I'm guessing with those tools thick thick gloves are necessary since the handled Prolly get really hot
 

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I low balled a bunch of industrial 200 - 1000 degree thermometers on eBay until one came home cheap. (Detecting a trend?) It's a Tel Tru with a 4 inch dial and a 12 inch stem. I rigged up a wire stand to hold it in my casting pot. The long stem is nice because it gets the dial up and out of the way.


I don't use the thermometer to smelt. I just don't walk in the house and let the pot cook. I watch it loosely and when the majority of the lead gets molten, I give it a stir and use the wire skimmer to pull any zinc and steel off the top and throw it away. Then I flux, skim dross and cast ingots. It takes a long time between hot enough to melt lead and hot enough to melt zinc.
 

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Oh, and as far as gloves go, I use standard leather / canvas gauntlet work gloves. Sometimes I'll wear a pair of brown jersey gloves inside them. But generally, I'm not holding my ladle handle long enough to get burned. The spoon stays in my hand a lot longer as I stir, flux and skim. Hence the wood handle recommendation.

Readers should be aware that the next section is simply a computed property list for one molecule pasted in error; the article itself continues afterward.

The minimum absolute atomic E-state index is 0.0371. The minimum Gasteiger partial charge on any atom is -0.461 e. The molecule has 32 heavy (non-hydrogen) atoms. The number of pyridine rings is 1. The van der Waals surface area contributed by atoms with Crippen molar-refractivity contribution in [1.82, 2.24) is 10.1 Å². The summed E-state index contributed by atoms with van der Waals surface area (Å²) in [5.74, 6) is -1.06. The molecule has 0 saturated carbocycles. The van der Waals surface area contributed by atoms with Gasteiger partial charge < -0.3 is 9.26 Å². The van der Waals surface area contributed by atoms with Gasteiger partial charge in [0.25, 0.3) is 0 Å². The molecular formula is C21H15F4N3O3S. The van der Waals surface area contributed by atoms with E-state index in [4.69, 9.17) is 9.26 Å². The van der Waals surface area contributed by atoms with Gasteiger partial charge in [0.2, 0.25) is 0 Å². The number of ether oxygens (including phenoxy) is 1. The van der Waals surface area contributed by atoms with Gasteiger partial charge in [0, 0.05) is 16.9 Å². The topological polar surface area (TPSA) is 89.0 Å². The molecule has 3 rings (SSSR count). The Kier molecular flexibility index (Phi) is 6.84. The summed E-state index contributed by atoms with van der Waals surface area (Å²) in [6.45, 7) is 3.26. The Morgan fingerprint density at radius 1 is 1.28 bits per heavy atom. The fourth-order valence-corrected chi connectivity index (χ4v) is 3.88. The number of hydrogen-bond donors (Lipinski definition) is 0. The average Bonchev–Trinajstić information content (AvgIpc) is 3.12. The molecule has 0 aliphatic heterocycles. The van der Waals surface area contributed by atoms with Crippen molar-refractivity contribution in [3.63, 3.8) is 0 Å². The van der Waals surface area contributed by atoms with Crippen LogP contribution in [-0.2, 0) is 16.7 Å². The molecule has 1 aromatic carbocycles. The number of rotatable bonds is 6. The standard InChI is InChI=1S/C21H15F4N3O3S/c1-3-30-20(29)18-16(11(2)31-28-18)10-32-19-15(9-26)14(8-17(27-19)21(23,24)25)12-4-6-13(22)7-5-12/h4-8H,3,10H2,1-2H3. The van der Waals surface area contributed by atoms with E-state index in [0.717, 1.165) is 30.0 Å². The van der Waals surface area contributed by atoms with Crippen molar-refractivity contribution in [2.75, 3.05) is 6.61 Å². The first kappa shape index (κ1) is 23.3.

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Discussion Starter · #19 ·
i have plent of elbow length welding gloves at the house so they should work.

for thermometers it seems this one is used alot ofer at the cast boolit forum. $24.95 shipped: BBQ-TT-200-5-200/1000
http://www.kck.com/tel-tru_grill_smoker_thermometer.html

is the 5" stem long enough? it has a clip for the side of the pot. also it reads 200-1000 degrees
 

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That thermometer will work just fine. The dial can be "in the way" when stirring or fluxing. I would rig a wire stand like mine rather than use the clip to make it easier to insert and remove.